Burma – £15 could make a massive difference!

Please respond to this letter if you can – £15 is such a small amount of money!

Dear friend,

I wanted to write to you about my first hand experiences of the brutal
regime in Burma. It’s often said that Christmas is a time for children and
what I saw just a few weeks ago is not something you’d choose to read about
at this time of year, or at any other time. But as you are someone who does
not turn their backs on the people in Burma, I’m sure that you will want to

Eastern Burma is turning into the Darfur for the next decade – and we need
your support with a donation of £15 today to help prevent this from

You can donate here.

I was on the Thai/Burma border to show a delegation of UK trade unionists
the situation and to run some training sessions with local groups & other
activists. There I also spoke to a woman, a mother, who has managed to cross
the border to Thailand with her two young children and escape slavery.

Mublaw is 40 years old and is from a village in Pa an district in Eastern
Burma. It was a small village with less than 40 houses and around 200 people
in total. Armed supporters of the dictatorship in Burma came to their
village in June this year. All the villagers were forced to go with them to
carry their food and military equipment. For four nights, Mublaw was made to
carry three rocket launchers on her back, whilst clutching her 6 month old
baby and dragging her 3 year old toddler as they walked.

Amongst the party, children as young as nine years old were forced to carry
heavy equipment to prevent them from being able to escape. Mublaw was given
two small packs of low quality rice each day, which she flavoured with a
little chilli powder. This was the only nutrition Mublaw and the two
children received.

The soldiers forbade the children to cry. So Mublaw had to cover her baby’s
mouth at all times. They were also not allowed to stop, so children had to
simply wet themselves as they walked. The villagers were not given any
water. They had to wait for it to rain and ask permission to drink the rain
as they moved.

The former villagers, who are now over the border in Thailand, are just
surviving. Some of them risked their lives going back to their families in

This story of Mublaw, her children and the villagers is just part of the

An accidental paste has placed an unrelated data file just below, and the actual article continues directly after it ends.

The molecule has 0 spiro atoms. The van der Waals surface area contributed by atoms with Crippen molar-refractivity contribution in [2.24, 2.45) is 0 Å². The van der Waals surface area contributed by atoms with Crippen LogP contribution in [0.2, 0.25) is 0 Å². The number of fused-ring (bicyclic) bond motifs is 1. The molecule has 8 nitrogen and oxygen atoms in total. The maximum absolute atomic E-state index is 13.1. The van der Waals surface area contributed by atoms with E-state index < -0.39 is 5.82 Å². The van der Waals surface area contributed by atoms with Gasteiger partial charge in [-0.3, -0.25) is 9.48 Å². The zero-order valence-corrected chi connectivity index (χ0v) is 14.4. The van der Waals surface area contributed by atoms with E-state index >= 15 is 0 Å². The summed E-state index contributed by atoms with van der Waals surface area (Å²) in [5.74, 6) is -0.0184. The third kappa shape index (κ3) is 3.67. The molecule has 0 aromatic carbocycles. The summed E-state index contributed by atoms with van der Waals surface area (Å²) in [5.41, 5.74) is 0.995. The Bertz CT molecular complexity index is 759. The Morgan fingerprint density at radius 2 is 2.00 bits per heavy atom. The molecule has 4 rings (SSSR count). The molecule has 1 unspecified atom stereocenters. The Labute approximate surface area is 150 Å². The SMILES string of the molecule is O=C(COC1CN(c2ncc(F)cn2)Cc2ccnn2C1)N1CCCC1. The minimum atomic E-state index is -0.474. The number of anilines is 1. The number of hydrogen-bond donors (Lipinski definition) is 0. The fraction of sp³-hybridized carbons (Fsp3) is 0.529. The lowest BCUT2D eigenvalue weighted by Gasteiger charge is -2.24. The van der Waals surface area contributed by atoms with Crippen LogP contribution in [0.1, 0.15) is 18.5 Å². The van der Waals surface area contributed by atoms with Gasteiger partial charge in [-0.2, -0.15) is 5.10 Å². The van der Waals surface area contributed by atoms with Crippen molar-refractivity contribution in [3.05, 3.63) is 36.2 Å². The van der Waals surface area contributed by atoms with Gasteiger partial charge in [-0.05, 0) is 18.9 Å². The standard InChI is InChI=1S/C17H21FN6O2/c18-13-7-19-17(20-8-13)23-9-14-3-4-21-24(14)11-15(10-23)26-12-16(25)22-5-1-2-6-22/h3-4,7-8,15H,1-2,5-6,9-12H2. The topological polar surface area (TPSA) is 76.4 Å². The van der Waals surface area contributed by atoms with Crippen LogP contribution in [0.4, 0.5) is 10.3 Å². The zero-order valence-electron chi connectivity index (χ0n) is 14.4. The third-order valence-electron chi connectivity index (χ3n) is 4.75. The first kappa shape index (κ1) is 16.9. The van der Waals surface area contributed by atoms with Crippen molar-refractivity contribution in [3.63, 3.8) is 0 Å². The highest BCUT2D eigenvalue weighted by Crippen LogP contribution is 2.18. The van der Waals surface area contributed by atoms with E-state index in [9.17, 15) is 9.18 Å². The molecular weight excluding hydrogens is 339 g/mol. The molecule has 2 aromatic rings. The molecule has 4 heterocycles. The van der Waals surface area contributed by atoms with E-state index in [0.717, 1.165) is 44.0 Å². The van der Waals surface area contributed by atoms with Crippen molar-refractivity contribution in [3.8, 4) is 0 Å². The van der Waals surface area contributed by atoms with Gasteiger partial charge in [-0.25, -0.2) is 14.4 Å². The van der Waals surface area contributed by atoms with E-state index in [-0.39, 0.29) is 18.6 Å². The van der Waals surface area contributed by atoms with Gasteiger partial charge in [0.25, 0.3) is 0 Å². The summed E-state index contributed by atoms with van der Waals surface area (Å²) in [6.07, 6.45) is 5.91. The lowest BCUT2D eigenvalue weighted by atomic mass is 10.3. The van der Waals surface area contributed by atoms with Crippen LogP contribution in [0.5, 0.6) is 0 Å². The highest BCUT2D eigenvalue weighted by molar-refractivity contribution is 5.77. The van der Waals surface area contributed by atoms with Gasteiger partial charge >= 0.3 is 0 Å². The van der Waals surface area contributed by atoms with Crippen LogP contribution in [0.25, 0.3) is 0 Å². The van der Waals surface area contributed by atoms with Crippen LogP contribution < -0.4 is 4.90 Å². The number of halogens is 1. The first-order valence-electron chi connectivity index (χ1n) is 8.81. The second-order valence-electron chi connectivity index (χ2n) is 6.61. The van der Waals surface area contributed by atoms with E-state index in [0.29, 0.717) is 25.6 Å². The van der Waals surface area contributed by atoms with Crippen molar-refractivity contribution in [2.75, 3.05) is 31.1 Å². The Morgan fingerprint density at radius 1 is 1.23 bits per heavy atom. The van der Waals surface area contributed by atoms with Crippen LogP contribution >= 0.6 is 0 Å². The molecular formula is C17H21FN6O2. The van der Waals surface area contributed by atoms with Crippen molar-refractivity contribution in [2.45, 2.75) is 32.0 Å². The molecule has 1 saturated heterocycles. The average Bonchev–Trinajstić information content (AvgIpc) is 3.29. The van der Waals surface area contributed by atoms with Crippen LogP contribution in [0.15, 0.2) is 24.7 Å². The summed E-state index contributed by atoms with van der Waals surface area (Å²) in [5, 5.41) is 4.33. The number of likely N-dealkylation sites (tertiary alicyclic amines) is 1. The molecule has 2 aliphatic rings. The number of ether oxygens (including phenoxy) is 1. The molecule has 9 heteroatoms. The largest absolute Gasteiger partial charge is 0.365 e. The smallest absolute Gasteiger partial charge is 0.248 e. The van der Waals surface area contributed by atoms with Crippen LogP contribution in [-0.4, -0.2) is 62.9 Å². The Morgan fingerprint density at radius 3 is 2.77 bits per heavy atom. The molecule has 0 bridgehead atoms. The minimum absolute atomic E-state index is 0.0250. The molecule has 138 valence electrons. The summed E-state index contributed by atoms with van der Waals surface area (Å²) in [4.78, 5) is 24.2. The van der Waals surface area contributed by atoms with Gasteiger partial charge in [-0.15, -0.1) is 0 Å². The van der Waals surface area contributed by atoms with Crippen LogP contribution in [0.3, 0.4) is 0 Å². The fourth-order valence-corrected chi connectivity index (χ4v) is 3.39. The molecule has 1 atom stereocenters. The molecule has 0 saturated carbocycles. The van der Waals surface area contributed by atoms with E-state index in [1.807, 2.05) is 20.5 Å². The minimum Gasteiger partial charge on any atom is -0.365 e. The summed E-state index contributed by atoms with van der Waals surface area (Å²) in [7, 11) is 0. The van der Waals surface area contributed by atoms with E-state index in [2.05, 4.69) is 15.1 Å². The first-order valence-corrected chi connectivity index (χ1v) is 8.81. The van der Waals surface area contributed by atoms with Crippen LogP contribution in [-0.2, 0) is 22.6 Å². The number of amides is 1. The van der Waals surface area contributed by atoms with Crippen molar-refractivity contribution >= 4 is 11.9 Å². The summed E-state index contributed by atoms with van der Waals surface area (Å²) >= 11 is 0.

human rights abuses in Eastern Burma today. As the Burmese regime has
increased their militarization in the last year, it has meant that at least
75,000 people became refugees and more than half a million were internally
displaced in Eastern Burma.

But Mublaw and the others have not suffered the most. An alliance of 12 aid
organisations stated that:

“crimes against humanity are taking place comparable to the situation in

A report commissioned from Harvard Law School stated:

“…forced displacement of over 3,000 villages in eastern Burma, and
widespread and systematic sexual violence, torture, and summary execution of
innocent civilians. Yet… the UN Security Council has not moved to
investigate potential crimes against humanity or war crimes in Burma, as it
has in other areas of the world, including Darfur and Rwanda.”

In January 2010, the Burma Campaign UK will step up this campaign. We will
be calling for more aid to deal with the immediate human rights abuses. And
we will be lobbying for an investigation into crimes against humanity in

We will be lobbying the UK government to support this investigation. As yet
they have not admitted that these crimes against humanity are happening. We
need the UK government to acknowledge this and then to call for a UN
Commission of Inquiry.

And we need your support with a donation of £15 today to help us achieve
this key campaign goal.

The Burma Campaign has had significant success in 2009. We played a key role
in the campaign for a global arms embargo against Burma. Together with our
partners across the world we have begun to build a global consensus for a UN
arms embargo against Burma, in order to help overcome expected opposition at
the Security Council by Russia and China. We have 32 countries supporting
the embargo, recently including the first Asian country. This has been
possible due to the commitment of supporters like you.

Your support of the Burma Campaign UK does turn into positive action for the
people of Burma. That’s why we need you to donate £15 today so that the
innocent victims in Burma – people like Mublaw, her baby and her young child
– don’t face abuse by the Burmese dictatorship for years ahead.

Many thanks for your support.

Mark Farmaner
The Burma Campaign UK

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